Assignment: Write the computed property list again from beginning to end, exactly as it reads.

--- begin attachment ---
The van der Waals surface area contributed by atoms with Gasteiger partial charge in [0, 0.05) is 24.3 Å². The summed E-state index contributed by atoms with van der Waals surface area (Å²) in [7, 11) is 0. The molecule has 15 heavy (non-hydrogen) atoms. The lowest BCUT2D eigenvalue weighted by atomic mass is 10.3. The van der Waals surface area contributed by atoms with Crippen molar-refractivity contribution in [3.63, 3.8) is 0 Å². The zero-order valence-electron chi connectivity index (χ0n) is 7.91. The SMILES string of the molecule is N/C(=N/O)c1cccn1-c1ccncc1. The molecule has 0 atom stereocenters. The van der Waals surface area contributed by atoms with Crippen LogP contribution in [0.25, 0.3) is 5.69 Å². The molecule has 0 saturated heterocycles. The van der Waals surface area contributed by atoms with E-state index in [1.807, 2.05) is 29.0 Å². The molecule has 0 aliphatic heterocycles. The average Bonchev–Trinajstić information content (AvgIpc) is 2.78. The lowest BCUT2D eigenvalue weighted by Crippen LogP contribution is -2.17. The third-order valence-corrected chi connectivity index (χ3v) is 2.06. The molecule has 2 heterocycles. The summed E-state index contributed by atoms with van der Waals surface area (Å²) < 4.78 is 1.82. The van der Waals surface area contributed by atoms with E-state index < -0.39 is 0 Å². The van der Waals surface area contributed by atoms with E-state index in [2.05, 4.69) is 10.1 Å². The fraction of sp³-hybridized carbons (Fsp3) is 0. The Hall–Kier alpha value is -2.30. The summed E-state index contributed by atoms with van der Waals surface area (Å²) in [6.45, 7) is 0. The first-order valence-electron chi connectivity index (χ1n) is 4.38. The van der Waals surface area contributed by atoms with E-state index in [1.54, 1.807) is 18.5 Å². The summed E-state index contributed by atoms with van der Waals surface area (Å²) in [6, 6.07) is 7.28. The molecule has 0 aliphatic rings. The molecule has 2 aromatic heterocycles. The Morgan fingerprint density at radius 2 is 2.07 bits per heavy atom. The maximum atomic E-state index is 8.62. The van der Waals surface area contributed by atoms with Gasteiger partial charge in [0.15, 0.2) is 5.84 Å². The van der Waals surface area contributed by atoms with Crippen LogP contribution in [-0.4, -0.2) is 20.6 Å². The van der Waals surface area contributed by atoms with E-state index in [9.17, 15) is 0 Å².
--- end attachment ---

The van der Waals surface area contributed by atoms with Gasteiger partial charge in [0, 0.05) is 24.3 Å². The summed E-state index contributed by atoms with van der Waals surface area (Å²) in [7, 11) is 0. The molecule has 15 heavy (non-hydrogen) atoms. The lowest BCUT2D eigenvalue weighted by atomic mass is 10.3. The van der Waals surface area contributed by atoms with Crippen molar-refractivity contribution in [3.63, 3.8) is 0 Å². The zero-order valence-electron chi connectivity index (χ0n) is 7.91. The SMILES string of the molecule is N/C(=N/O)c1cccn1-c1ccncc1. The molecule has 0 atom stereocenters. The van der Waals surface area contributed by atoms with Crippen LogP contribution in [0.25, 0.3) is 5.69 Å². The molecule has 0 saturated heterocycles. The van der Waals surface area contributed by atoms with E-state index in [1.807, 2.05) is 29.0 Å². The molecule has 0 aliphatic heterocycles. The average Bonchev–Trinajstić information content (AvgIpc) is 2.78. The lowest BCUT2D eigenvalue weighted by Crippen LogP contribution is -2.17. The third-order valence-corrected chi connectivity index (χ3v) is 2.06. The molecule has 2 heterocycles. The summed E-state index contributed by atoms with van der Waals surface area (Å²) < 4.78 is 1.82. The van der Waals surface area contributed by atoms with E-state index < -0.39 is 0 Å². The van der Waals surface area contributed by atoms with E-state index in [2.05, 4.69) is 10.1 Å². The fraction of sp³-hybridized carbons (Fsp3) is 0. The Hall–Kier alpha value is -2.30. The summed E-state index contributed by atoms with van der Waals surface area (Å²) in [6.45, 7) is 0. The first-order valence-electron chi connectivity index (χ1n) is 4.38. The van der Waals surface area contributed by atoms with E-state index in [1.54, 1.807) is 18.5 Å². The summed E-state index contributed by atoms with van der Waals surface area (Å²) in [6, 6.07) is 7.28. The molecule has 0 aliphatic rings. The molecule has 2 aromatic heterocycles. The Morgan fingerprint density at radius 2 is 2.07 bits per heavy atom. The maximum atomic E-state index is 8.62. The van der Waals surface area contributed by atoms with Gasteiger partial charge in [0.15, 0.2) is 5.84 Å². The van der Waals surface area contributed by atoms with Crippen LogP contribution in [-0.4, -0.2) is 20.6 Å². The van der Waals surface area contributed by atoms with E-state index in [9.17, 15) is 0 Å².